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United States v. Alvarez

United States District Court, D. Nevada

July 2, 2018




         Defendant Jose Alvarez pled guilty in this Court to conspiracy to possess with intent to distribute at least 50 grams of a mixture and substance containing a detectable amount of methamphetamine. In 2017, the Court sentenced him to 78 months of imprisonment, to be followed by five years of supervised release. Defendant appealed, and the Court of Appeals affirmed. Defendant has filed a habeas corpus motion under 28 U.S.C. § 2255, listing five counts: (1) trial counsel was ineffective for failing to facilitate Defendant's right under the Plea Agreement to show he played a minor role in exchange for a recommendation that he receive a two-level reduction under U.S.S.G. § 3B1.2; (2) trial counsel was ineffective for allowing him to admit facts that could not be proved at trial; (3) trial counsel was ineffective for failing to disclose a conflict of interest; (4) appellate counsel was ineffective for failing to appeal the § 3B1.2 issue; and (5) the Government breached the Plea Agreement. The Court ordered the Government to answer the third count but denied the other counts without requiring an answer.


         The Sixth Amendment right to effective assistance of counsel is violated when: (1) counsel's performance was so deficient so as not to constitute the “counsel” guaranteed by the Sixth Amendment; and (2) the deficiency prejudiced the defense by “depriv[ing] the defendant of a fair trial, a trial whose result is reliable.” Strickland v. Washington, 466 U.S. 668, 687 (1984). “[The] breach of an ethical standard does not necessarily make out a denial of the Sixth Amendment guarantee of assistance of counsel.” Nix v. Whiteside, 475 U.S. 157, 165 (1986). Rather, in the context of an ineffective-assistance claim based on an attorney's conflict of interest, a Defendant must show that his counsel “actively represented conflicting interests” and that that “an actual conflict of interest adversely affected his lawyer's performance”; but if he makes that showing, prejudice is presumed. Strickland, 466 U.S. at 692 (quoting Cuyler v. Sullivan, 446 U.S. 335, 348, 350 (1980)). An “actual conflict” for Sixth Amendment purposes means one that “affected counsel's performance-as opposed to a mere theoretical division of loyalties.” Mickens v. Taylor, 535 U.S. 162, 171 (2002).


         Defendant suggests that there may have been a conflict of interest based on trial counsel's concurrent representation of another defendant in a related case. The only mention of this in the record is the Government's statement at the sentencing hearing, “And I know that counsel here probably is aware of that case because she represented the co-defendant. I trust that all the conflicts were waived in that regard.” (Sentencing Tr. 41:12-14, ECF No. 110). Defendant's counsel since February 16, 2016 was Attorney Ristenpart. It appears the Government was referring to a related case involving Saul Cisneros, a co-conspirator charged separately in No. 3:15-cr-41 shortly before the present case was filed. Attorney Ristenpart represented Lisa Jones in that case from June 19, 2015 until at least the hearing on Jones's amended judgment on June 12, 2017. Attorney Ristenpart therefore concurrently represented Defendant and Jones from February 16, 2016 until at least June 12, 2017, during which time Defendant changed his plea to guilty and was sentenced.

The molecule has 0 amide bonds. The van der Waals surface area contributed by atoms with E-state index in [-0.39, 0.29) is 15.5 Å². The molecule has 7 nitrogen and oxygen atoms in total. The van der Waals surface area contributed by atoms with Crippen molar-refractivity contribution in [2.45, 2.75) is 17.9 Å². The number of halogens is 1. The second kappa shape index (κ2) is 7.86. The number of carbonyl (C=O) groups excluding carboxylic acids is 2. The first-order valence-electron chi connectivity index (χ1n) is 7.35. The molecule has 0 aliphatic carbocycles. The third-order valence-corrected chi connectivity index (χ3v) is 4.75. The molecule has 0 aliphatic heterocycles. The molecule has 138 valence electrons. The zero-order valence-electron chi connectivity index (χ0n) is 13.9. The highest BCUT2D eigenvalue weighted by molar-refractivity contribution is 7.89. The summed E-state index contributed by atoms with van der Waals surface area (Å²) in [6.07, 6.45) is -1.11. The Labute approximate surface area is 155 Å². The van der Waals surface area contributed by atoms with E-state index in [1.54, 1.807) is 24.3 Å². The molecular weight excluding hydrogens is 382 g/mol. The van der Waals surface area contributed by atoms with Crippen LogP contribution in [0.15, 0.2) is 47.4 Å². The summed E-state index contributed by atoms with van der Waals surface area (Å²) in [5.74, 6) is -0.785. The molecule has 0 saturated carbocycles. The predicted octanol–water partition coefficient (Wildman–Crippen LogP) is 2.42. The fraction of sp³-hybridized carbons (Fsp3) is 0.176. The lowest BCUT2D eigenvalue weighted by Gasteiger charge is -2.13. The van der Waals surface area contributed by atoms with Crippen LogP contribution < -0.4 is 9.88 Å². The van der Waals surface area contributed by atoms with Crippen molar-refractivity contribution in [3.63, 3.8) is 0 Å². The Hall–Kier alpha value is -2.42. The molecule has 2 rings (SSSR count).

A lawyer in Nevada may not concurrently represent two clients when “[t]here is a significant risk that the representation of one or more clients will be materially limited by the lawyer's responsibilities to another client . . . .” Nev. R. Prof. Cond. 1.7(a)(2). The conflict can be waived under certain circumstances, but both clients must give informed written consent. Nev. R. Prof. Cond. 1.7(b)(4). Defendant claims counsel did not even disclose the concurrent representation. As noted, however, Defendant must show more than a mere violation of state ethical rules. He must show that Attorney Ristenpart's performance was actually adversely affected due to her representation of Jones.

         The Government responds that Defendant has shown neither an actual, nor even a theoretical, conflict of interest. The Court agrees in part. Defendant has shown a theoretical conflict, at least under state law, but he makes no claim of any actual adverse effect on Attorney Ristenpart's performance, which he must show in the present context. In her affidavit, Attorney Ristenpart admits that she represented both Defendant and Jones. (Ristenpart Aff. ¶¶ 1-2, ECF No. 119-1). Jones's co-defendant, Saul Cisneros, whom Attorney Ristenpart did not represent, provided the information leading to Defendant's arrest, but Jones had no such information to provide. (Id. ¶¶ 4-6). Defendant therefore cannot show that a continuing duty to Jones, e.g., a need to maintain her credibility, actually interfered with Attorney Ristenpart's duties to Defendant, e.g., by preventing her from attacking Jones's credibility. And Defendant told Attorney Ristenpart that he did not know either Cisneros or Jones, (id. ¶ 10), so he could not have provided the Government any information about Jones, and he therefore cannot show, for example, that Attorney Ristenpart refused to assist him in providing such information to the Government because of her duties to Jones. Attorney Ristenpart's affidavit does not indicate that any potential conflict of interest under state ethical rules resulted in an actual conflict under the Sixth Amendment.


         IT IS HEREBY ORDERED that the Motion to Vacate, Set Aside, or Correct Sentence of a Person in Federal Custody, Pursuant to 28 U.S.C. § 2255 (ECF No. 114) is DENIED.

         IT IS FURTHER ORDERED that a certificate of ...

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